Do so and it's crushingly competent. The turn in is sharp and the body remains flat as it sweeps round corners with impunity. The ZF 'box with heat through it and operated by the paddles shifts quickly and cleanly, the engine delivers its massive performance anytime and at any revs, while the massive brakes stop it effectively - though need a firm push to do so. There's real driver appeal here, the Supersports revealing talent that the Continental range has previously hidden under its layers of luxury.

It feels more youthful than any Continental before it, with only the clunky sat nav inside betraying its advancing years. Word is that a new Continental is coming sometime next year, too. If the Supersports previews how that might feel, then it's clear Bentley's got back its sporting mojo.

All with a conscience, too. If you care, the Supersports - and all 2011 model Bentleys - is 'green' too. It's able to drink E85 biofuel, assuming you can find a fuel station with it on its forecourt. Really, huge consumption is huge consumption whatever you put in its tank - the combined 17mpg figure unlikely ever to flash up on the trip computer. Unless you're prone to driving it everywhere at 25mph that is...


Capacity (cc) 5998
Cylinders W12
Aspiration Twin-turbocharged
Installation Front, longitudinal
Construction Alloy heads and block
Bore/Stroke 84.0/90.2 mm
Compression Ratio 9.0 : 1
Fuel E85 & 98 (95) RON
Valve gear Chain-driven DOHC per bank, 4 valves per cylinder,
cam phased inlet and outlet
Maximum Power 630PS/621 bhp/463 kW @ 6000 rev/min
Maximum Torque 800 Nm/590 lb ft @ 2000 to 4500 rev/min

Type Continuous all-wheel drive with 40/60 rear bias
torque split & Torsen centre differential
Gearbox ZF 6-speed 'Quickshift' automatic
Ratios 1st: 4.172
2nd: 2.340
3rd: 1.521
4th: 1.143
5th: 0.867
6th: 0.691
Final Drive: 3.52:1 front / 3.52:1 rear

Maximum Speed 202mph (325km/h)
0-60 mph 3.9 seconds
0-100 mph 9.6 seconds

0-100 km/h 4.2 seconds
0-160 km/h 9.5 seconds

Front Four-link double wishbones, anti-roll bar, air springs
Rear Trapezoidal multi-link, anti-roll bar, air springs
Dampers Continuous Damping Control with four adjustable settings

Type Rack & pinion, power-assisted, speed-sensitive
Turns lock to lock 2.6
Turning circle 11.4 metres kerb-to-kerb

Front 420 mm diameter carbon/ceramic, vented & cross-drilled
Rear 356 mm diameter carbon/ceramic, vented & cross-drilled
Anti lock Standard with Electronic Stability Programme (ESP)
8.1 and Electronic Brake Force Distribution (EBD)

Construction Steel monocoque, 2-door convertible
Length 4804 mm (189.1inches)
Width across mirrors 2194mm (86.4 inches)
Width mirrors folded 1945mm (76.6 inches)
Kerb weight 2395kg (5279lbs)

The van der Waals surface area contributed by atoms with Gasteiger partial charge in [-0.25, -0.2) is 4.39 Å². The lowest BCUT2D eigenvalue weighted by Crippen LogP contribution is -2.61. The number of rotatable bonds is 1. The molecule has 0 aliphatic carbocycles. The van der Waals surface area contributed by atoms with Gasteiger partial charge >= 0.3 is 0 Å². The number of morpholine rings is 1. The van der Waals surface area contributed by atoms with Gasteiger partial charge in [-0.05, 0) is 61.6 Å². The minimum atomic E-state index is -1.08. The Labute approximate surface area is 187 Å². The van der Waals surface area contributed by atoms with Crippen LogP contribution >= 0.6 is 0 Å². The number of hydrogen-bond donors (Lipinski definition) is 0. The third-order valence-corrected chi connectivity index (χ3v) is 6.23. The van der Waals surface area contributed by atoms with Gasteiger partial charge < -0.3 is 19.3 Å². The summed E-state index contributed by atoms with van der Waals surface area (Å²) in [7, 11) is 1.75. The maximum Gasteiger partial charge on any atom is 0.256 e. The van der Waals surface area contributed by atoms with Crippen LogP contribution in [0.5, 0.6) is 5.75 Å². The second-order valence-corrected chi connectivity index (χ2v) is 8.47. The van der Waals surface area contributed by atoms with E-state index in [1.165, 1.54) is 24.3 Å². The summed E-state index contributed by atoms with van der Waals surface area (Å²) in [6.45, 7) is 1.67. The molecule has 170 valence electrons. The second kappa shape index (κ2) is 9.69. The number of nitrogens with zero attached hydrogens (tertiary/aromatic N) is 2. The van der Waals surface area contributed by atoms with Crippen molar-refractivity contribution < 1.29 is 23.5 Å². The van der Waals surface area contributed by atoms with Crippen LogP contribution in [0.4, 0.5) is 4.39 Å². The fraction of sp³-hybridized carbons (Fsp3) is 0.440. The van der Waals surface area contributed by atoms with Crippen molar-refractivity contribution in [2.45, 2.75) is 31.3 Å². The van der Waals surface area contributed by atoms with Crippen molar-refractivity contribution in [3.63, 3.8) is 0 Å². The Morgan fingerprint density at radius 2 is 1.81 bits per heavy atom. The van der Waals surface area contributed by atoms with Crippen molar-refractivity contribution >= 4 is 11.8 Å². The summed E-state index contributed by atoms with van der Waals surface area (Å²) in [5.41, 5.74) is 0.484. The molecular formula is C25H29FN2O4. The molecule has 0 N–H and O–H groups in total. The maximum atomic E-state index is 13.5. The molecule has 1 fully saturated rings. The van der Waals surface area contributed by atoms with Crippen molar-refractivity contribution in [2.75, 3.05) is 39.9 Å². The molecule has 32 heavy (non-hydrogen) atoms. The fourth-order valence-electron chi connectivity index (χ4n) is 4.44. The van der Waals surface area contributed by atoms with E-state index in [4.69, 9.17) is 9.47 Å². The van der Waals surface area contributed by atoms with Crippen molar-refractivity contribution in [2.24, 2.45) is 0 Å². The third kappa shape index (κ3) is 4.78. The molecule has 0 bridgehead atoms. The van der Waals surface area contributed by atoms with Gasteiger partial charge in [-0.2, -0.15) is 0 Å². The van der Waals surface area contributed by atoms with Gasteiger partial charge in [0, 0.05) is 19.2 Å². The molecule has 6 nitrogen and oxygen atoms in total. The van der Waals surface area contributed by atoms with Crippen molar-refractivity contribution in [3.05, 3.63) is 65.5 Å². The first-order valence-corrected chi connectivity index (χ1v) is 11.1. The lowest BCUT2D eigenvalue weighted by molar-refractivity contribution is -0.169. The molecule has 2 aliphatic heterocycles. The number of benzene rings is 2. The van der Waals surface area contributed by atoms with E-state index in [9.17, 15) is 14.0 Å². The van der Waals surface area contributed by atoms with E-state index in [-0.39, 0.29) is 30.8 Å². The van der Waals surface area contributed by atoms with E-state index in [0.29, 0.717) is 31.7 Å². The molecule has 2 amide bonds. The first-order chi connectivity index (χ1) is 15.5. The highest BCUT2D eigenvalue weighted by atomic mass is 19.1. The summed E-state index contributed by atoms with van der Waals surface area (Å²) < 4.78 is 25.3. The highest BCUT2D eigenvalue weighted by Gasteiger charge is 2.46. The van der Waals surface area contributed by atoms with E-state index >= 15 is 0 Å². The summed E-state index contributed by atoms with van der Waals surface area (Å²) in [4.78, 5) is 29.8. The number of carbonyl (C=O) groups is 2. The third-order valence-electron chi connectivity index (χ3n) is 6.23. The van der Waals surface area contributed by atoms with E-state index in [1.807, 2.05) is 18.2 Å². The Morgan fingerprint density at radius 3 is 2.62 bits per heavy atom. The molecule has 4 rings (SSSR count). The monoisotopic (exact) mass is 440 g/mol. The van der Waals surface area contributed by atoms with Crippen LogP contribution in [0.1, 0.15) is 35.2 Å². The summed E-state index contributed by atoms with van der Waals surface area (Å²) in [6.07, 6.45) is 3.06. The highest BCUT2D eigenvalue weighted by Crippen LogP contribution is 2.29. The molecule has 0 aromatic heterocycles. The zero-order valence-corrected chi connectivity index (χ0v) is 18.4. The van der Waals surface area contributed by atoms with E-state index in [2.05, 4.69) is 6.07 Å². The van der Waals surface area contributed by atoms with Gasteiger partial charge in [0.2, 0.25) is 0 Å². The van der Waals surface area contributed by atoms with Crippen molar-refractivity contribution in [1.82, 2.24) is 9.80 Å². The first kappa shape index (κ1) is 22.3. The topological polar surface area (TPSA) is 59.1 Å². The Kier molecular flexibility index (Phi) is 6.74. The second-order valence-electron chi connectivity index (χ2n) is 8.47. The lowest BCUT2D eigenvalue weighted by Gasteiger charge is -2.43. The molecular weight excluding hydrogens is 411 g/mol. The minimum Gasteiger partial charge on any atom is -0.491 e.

Height 1388mm (54.6 inches)
Wheelbase 2745mm (108.1 inches)
Front track 1623mm (63.9 inches)
Rear track 1657mm (65.2 inches)
Wheels 20inch x 9.5J 10-spoke Smoked Chrome Alloy
Tyres 275/35x20 Pirelli Ultra High Performance
Fuel tank capacity 90 litres (19.8 gallons/23.8 US gallons)

Urban 11.1 mpg (25.5 litres / 100 km)
Extra Urban 24.3 mpg (11.6 litres / 100 km)
Combined 17.0 mpg (16.7 litres / 100km)
EPA Drive Cycle City Driving TBC
Highway Driving TBC
Carbon dioxide emissions 388g/km
Emission controls EU V and US Lev 11

P.H. O'meter

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Comments (36) Join the discussion on the forum

  • tomw2000 07 Jul 2010

    Leicesterdave said:
    Yawn, Bentleys are very boring.
    Hmmm, I'd have to disagree with that. But each to his own, of course.

    I'd always admired them from afar (if one ignores the current demographic of most of bentley's customers). As a luxurious GT, I'd always imagined they'd be good fun (albeit, shockingly expensive to buy/run) to drive across the continent.

    I was fortunate to have a blast in the hardtop version of the supersports at Bruntingthorpe a couple of months ago. The 30mins I had in the car were not boring. The acceleration is silly (for a car of its size an weight) and those big ceramic brakes provide epic braking. I was surprised how 'sporty' the handling felt when driven in a spirited way.
    And eventhough it was 'stripped out' inside, it still felt luxurious and comfy.

    Will I own one? No. I'm not in that bracket really. And there's the running costs...
    But I'd love to get the use of one (beg/borrow/hire) for a few days and have a spin over to France at some stage in the future.

  • Daniel1 07 Jul 2010

    Lagerlout said:

    Surely this has it trumped just about in every way? It's miles better looking and genuinely seats four. Just not bling enough or powerful enough for some I expect.

    Edited by Lagerlout on Tuesday 6th July 12:17
    looks horrible with the roof up. Like 'Pimp my ride' has turned the GT into a GC.

  • RealityCheck 06 Jul 2010

    What is the point of Mr Kyle (Good) Fortune driving this car?

    Oh yes, a luxurious business class, all expenses paid trip to America.

    No wonder he is dribbling over it.

  • Lagerlout 06 Jul 2010

    Surely this has it trumped just about in every way? It's miles better looking and genuinely seats four. Just not bling enough or powerful enough for some I expect.

    Edited by Lagerlout on Tuesday 6th July 12:17

  • Zod 05 Jul 2010

    LongLiveTazio said:
    Zod said:
    It's not quicker in figures than a Ferrari 612 and I'd put money on an Aston Rapide beating it around the Ring.

    It looks like a truck (classic Bentley in that respect - the insult goes back to the 1920s), but worse than that, it weighs as much as a truck. What is the point of shaving a few kilos off the weight with carbon seats in a car that weighs 2.4 tonnes? Why can such a massive, heavy monster not have a bit of space in the back? Those rear seats look barely more accommodating than those in a DB9.
    Point missed slightly. It's still an everyday car and as such lacks any true competitors. Even the Rapide isn't something I would fancy driving on a cold winter morning.

    Re: space - have you seen the rear seats on a DB9 convertible!?
    Smaller seats, but same (i.e. no) legroom. I have for years driven powerful rwd cars in winter in the UK and Germany and Switzerland. Winter tyres are a wonderful thing. I would put them on a 4wd car too, having seen plenty of spanners sliding around in 4wds, including Bentleys.